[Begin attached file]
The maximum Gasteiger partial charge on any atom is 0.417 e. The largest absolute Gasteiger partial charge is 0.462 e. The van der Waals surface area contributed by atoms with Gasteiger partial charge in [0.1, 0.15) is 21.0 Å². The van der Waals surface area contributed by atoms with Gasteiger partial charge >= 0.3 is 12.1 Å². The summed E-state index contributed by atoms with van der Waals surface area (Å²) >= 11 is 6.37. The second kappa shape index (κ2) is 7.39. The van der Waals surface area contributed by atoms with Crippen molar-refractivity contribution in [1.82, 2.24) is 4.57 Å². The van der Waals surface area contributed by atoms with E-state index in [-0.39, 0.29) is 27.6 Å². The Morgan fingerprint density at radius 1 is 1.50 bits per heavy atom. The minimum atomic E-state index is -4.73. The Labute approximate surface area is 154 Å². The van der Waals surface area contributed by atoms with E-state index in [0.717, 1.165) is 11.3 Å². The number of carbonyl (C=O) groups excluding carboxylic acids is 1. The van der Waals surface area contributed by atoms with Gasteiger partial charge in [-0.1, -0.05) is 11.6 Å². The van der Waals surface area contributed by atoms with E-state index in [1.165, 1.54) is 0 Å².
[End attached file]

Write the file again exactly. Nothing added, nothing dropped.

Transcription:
The maximum Gasteiger partial charge on any atom is 0.417 e. The largest absolute Gasteiger partial charge is 0.462 e. The van der Waals surface area contributed by atoms with Gasteiger partial charge in [0.1, 0.15) is 21.0 Å². The van der Waals surface area contributed by atoms with Gasteiger partial charge >= 0.3 is 12.1 Å². The summed E-state index contributed by atoms with van der Waals surface area (Å²) >= 11 is 6.37. The second kappa shape index (κ2) is 7.39. The van der Waals surface area contributed by atoms with Crippen molar-refractivity contribution in [1.82, 2.24) is 4.57 Å². The van der Waals surface area contributed by atoms with E-state index in [-0.39, 0.29) is 27.6 Å². The Morgan fingerprint density at radius 1 is 1.50 bits per heavy atom. The minimum atomic E-state index is -4.73. The Labute approximate surface area is 154 Å². The van der Waals surface area contributed by atoms with E-state index in [0.717, 1.165) is 11.3 Å². The number of carbonyl (C=O) groups excluding carboxylic acids is 1. The van der Waals surface area contributed by atoms with Gasteiger partial charge in [-0.1, -0.05) is 11.6 Å². The van der Waals surface area contributed by atoms with E-state index in [1.165, 1.54) is 0 Å².